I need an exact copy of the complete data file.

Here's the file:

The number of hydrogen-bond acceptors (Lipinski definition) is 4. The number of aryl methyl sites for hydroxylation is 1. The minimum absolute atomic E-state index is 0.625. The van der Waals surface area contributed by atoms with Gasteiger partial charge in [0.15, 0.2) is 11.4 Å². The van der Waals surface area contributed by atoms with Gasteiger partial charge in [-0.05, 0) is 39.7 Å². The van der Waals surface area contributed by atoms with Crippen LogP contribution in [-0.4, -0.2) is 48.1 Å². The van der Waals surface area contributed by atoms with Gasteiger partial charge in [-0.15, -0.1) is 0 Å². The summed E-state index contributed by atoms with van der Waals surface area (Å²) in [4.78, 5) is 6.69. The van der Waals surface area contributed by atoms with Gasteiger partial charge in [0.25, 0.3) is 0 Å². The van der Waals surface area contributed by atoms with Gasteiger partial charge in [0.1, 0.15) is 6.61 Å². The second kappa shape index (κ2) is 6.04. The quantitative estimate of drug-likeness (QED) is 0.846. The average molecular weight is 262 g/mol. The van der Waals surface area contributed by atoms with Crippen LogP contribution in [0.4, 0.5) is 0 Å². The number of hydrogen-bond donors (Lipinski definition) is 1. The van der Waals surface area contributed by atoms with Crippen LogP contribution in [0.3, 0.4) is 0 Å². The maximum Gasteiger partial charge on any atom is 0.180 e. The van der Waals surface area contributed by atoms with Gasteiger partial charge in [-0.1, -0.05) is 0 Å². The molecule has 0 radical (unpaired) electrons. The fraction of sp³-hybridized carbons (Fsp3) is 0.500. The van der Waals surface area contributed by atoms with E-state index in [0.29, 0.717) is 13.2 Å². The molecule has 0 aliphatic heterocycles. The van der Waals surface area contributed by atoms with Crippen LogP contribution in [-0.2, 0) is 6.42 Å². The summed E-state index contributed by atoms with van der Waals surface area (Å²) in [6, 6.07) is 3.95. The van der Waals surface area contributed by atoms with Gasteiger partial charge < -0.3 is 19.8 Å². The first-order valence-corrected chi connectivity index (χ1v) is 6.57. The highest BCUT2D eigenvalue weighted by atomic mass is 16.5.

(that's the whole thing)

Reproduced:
The number of hydrogen-bond acceptors (Lipinski definition) is 4. The number of aryl methyl sites for hydroxylation is 1. The minimum absolute atomic E-state index is 0.625. The van der Waals surface area contributed by atoms with Gasteiger partial charge in [0.15, 0.2) is 11.4 Å². The van der Waals surface area contributed by atoms with Gasteiger partial charge in [-0.05, 0) is 39.7 Å². The van der Waals surface area contributed by atoms with Crippen LogP contribution in [-0.4, -0.2) is 48.1 Å². The van der Waals surface area contributed by atoms with Gasteiger partial charge in [-0.15, -0.1) is 0 Å². The summed E-state index contributed by atoms with van der Waals surface area (Å²) in [4.78, 5) is 6.69. The van der Waals surface area contributed by atoms with Gasteiger partial charge in [0.25, 0.3) is 0 Å². The van der Waals surface area contributed by atoms with Gasteiger partial charge in [0.1, 0.15) is 6.61 Å². The second kappa shape index (κ2) is 6.04. The quantitative estimate of drug-likeness (QED) is 0.846. The average molecular weight is 262 g/mol. The van der Waals surface area contributed by atoms with Crippen LogP contribution in [0.4, 0.5) is 0 Å². The number of hydrogen-bond donors (Lipinski definition) is 1. The van der Waals surface area contributed by atoms with Crippen LogP contribution in [0.3, 0.4) is 0 Å². The maximum Gasteiger partial charge on any atom is 0.180 e. The van der Waals surface area contributed by atoms with Gasteiger partial charge in [-0.1, -0.05) is 0 Å². The molecule has 0 radical (unpaired) electrons. The fraction of sp³-hybridized carbons (Fsp3) is 0.500. The van der Waals surface area contributed by atoms with E-state index in [0.29, 0.717) is 13.2 Å². The molecule has 0 aliphatic heterocycles. The van der Waals surface area contributed by atoms with Crippen LogP contribution in [-0.2, 0) is 6.42 Å². The summed E-state index contributed by atoms with van der Waals surface area (Å²) in [6, 6.07) is 3.95. The van der Waals surface area contributed by atoms with Gasteiger partial charge < -0.3 is 19.8 Å². The first-order valence-corrected chi connectivity index (χ1v) is 6.57. The highest BCUT2D eigenvalue weighted by atomic mass is 16.5.